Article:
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Wednesday, January 22, 2020

The nature of the world’s sea trade routes means that relatively few mariners have the opportunity of circumnavigating the globe in the course of a single voyage. I was fortunate to do so on just the one occasion. Even more fortuitously, I was able to sail in the company of my wife, courtesy of the famous Blue Funnel Line of Liverpool.

Our honeymoon had ended with a Saturday morning ferry crossing of the English Channel on the last day of summer in 1968. An equinoctial gale meant that many of our fellow passengers succumbed to seasickness, although I was very pleased to see that my wife, Anne, showed that she had good sea-legs. Perhaps, I thought, she might one day agree to accompany me on a proper sea voyage. The following Monday was the day that we had planned to start looking for a new home together. Unfortunately, it also brought a telephone call from India Buildings requiring me to present myself on board Blue Funnel’s Peleus at her loading berth in Birkenhead’s Vittoria Dock. With no leave due, I was unable to negotiate, but it was suggested that my housing quest could be delayed by allowing Anne to join me on the voyage.

Blue Funnel had merged with Elder Dempster’s that year to form Ocean Fleets, but I had been too busy taking my Master’s exams and making my minor contributions to the wedding preparations to notice any substantial change other than receiving a new cap badge. I was also given the title of Senior 2nd Mate and so could wear an additional half-band on my gold braid. The biggest change, however, was that I would be on ships trading to new places and with unfamiliar working practices. This meant that both my new wife and myself could look forward to three months of a very different life.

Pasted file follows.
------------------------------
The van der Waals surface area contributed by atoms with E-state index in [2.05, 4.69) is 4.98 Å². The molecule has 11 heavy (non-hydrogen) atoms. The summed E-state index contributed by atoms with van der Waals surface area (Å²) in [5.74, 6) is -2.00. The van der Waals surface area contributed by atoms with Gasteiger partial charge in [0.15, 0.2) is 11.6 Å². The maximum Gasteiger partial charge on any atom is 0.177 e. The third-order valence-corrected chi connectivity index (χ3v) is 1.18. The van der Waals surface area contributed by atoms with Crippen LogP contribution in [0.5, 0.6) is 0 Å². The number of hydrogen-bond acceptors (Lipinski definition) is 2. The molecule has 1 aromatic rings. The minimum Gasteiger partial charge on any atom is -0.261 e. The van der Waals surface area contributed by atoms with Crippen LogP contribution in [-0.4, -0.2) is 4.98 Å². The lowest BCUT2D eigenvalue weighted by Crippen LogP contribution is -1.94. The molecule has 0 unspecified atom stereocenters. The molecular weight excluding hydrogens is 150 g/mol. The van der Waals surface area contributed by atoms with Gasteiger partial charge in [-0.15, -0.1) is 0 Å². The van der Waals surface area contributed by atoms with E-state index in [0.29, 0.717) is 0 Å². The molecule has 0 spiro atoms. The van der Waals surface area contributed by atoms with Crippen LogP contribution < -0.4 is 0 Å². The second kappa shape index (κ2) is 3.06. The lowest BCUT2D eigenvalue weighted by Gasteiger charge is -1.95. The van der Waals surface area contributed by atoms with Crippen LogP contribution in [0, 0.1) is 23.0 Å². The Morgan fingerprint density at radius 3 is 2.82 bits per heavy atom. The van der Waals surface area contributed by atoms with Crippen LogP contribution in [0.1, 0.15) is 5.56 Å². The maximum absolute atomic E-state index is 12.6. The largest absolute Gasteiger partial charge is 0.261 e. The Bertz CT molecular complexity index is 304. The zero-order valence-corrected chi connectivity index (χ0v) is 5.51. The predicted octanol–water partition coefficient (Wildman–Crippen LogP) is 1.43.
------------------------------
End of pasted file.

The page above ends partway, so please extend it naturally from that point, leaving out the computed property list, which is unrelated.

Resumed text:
The Peleus was the largest dry cargo ship that I had ever sailed in and it made a very impressive first sight that September morning as I drove over the Duke Street bridge to join her. Her substantial midships block was topped by the solid and upright funnel that was one of the earliest and most famous of maritime trademarks. A suite of twenty-two derricks held the promise of busy days in the major ports of the Far East. Her two jumbo derricks, however, would be little used since the foremast one had only its topping lift in place, while the mainmast one was bereft of any rigging. I was soon to become familiar with her six hatches, each of which had multiple ‘tweendecks and numerous smaller compartments, but I was content for now to leave the cargo work to the two other junior officers since there was pressing work to occupy me on the bridge. Lacking deck apprentices to whom I could sub-contract the task, I began by tidying the workspace prior to dealing with the chart folios which were soon due to return from their updating by Kelvin Hughes. There was plenty of cleaning needed: electrical repairs had left the wheelhouse with a fair residue of debris while the chartroom also looked overdue for some organisation.